Not unless you include the Soviet Union as a capitalist society. Joseph Stalin launched his "industrialization process" in 1928. Among the favoured industries were the basic mineral sectors: energy resources, iron and steel, non-ferrous metals, cement and fertilizers. During the second five-year plan (1933–37), the mining industry expanded extremely rapidly; by 1937 coal output was 127 million tons and pig iron 14.5 million tons. This was no workers paradise and the program was extremely harsh on industrial workers:
Quotas were difficult to fulfill, requiring that miners put in 16 to 18-hour workdays. Failure to fulfill the quotas could result in treason charges. Working conditions were poor, even hazardous. By some estimates, 127,000 workers died during the four years (from 1928 to 1932). Due to the allocation of resources for industry along with decreasing productivity since collectivization, a famine occurred. The use of forced labor must also not be overlooked. In the construction of the industrial complexes, inmates of labor camps were used as expendable resources. But conditions improved rapidly during the second plan. Throughout the 1930s, industrialization was combined with a rapid expansion of education at schools and in higher education. (source here).
During this time the massive Magnitogorsk iron and Norilsk Nickel mining complexes were constructed by slave labour in the Gulag system. Some CSR program! The environmental legacy of Soviet mining isn't something to be excited about either. With no land owners to compensate for damages, the Soviet mining industry expanded according to the needs of the Soviet, without regard for citizens or environment. While Norilsk is still suffering from the Soviet environmental legacy, market place pressure from shareholders of the new post-communist Norilsk entity may now bring about changes in environmental policy.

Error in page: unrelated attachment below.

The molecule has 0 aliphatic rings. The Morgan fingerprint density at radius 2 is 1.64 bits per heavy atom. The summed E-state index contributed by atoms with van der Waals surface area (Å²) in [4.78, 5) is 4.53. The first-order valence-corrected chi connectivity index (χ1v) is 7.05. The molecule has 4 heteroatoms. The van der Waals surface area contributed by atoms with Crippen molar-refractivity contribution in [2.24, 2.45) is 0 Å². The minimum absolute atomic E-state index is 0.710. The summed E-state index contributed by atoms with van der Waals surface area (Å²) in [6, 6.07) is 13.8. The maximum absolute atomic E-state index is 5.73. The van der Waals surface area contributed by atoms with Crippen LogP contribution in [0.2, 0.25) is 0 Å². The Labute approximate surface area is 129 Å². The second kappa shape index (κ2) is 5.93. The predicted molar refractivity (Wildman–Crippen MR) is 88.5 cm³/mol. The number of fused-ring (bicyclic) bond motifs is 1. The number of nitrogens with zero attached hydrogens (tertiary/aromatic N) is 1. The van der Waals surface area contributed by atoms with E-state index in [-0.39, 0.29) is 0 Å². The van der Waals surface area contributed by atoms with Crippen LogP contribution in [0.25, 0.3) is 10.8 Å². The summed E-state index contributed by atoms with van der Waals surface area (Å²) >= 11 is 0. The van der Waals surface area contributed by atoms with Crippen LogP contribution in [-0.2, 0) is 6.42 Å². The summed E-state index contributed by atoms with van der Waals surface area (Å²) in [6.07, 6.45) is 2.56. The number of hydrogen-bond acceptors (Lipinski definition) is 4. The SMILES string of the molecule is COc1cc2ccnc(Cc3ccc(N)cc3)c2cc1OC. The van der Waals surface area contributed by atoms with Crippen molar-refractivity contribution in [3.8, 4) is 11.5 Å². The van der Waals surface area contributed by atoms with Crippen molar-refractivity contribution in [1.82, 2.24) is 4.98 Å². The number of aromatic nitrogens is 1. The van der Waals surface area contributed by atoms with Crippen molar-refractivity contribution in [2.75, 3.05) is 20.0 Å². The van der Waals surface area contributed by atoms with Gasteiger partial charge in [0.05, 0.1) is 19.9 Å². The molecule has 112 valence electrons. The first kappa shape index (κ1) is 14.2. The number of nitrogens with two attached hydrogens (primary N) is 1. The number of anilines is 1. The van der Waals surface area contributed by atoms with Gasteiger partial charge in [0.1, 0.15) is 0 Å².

Well that is all fine and good. But surely the Soviets didn't delve into evil Capitalist elements and metals like gold, silver and diamonds? No, they liked those things too. The second largest open pit mine in the world is the Mir diamond mine located in Siberia and was dug for diamonds under Stalin who ordered construction of the mine to satisfy the Soviet Union’s need for industrial-grade diamonds. Jet engines were used on the permafrost in order to melt it. As for gold, Stalin ordered Alexander Serebrovskiy to create "Soviet" gold industry.
...in the victory of socialism in our country, the gold industry played a major role...source: Alexander Serebrovskiy, 1936
During the Soviet era, the Magadan gold district, amongst others in the far east, were mined by political prisoners and slave labour. In fact it can be argued that the Gulags were purpose built by the Soviets for the gold mines.
So to return to the opening question, why do some groups who oppose mining associate the mineral industry with capitalism? Or any other political system for that matter? Mining has been with us since the Stone Age. In fact we measure human progress through the Copper, Bronze and Iron Ages by the metals we mined and refined. Mining is an essential activity to any form of civilization no matter how it is politically structured including pre-Industrial communal societies, Soviet communist society and modern western social democracies. Metal mining will remain an important contributor of recyclable metals to future human civilizations as well, no matter what their politics.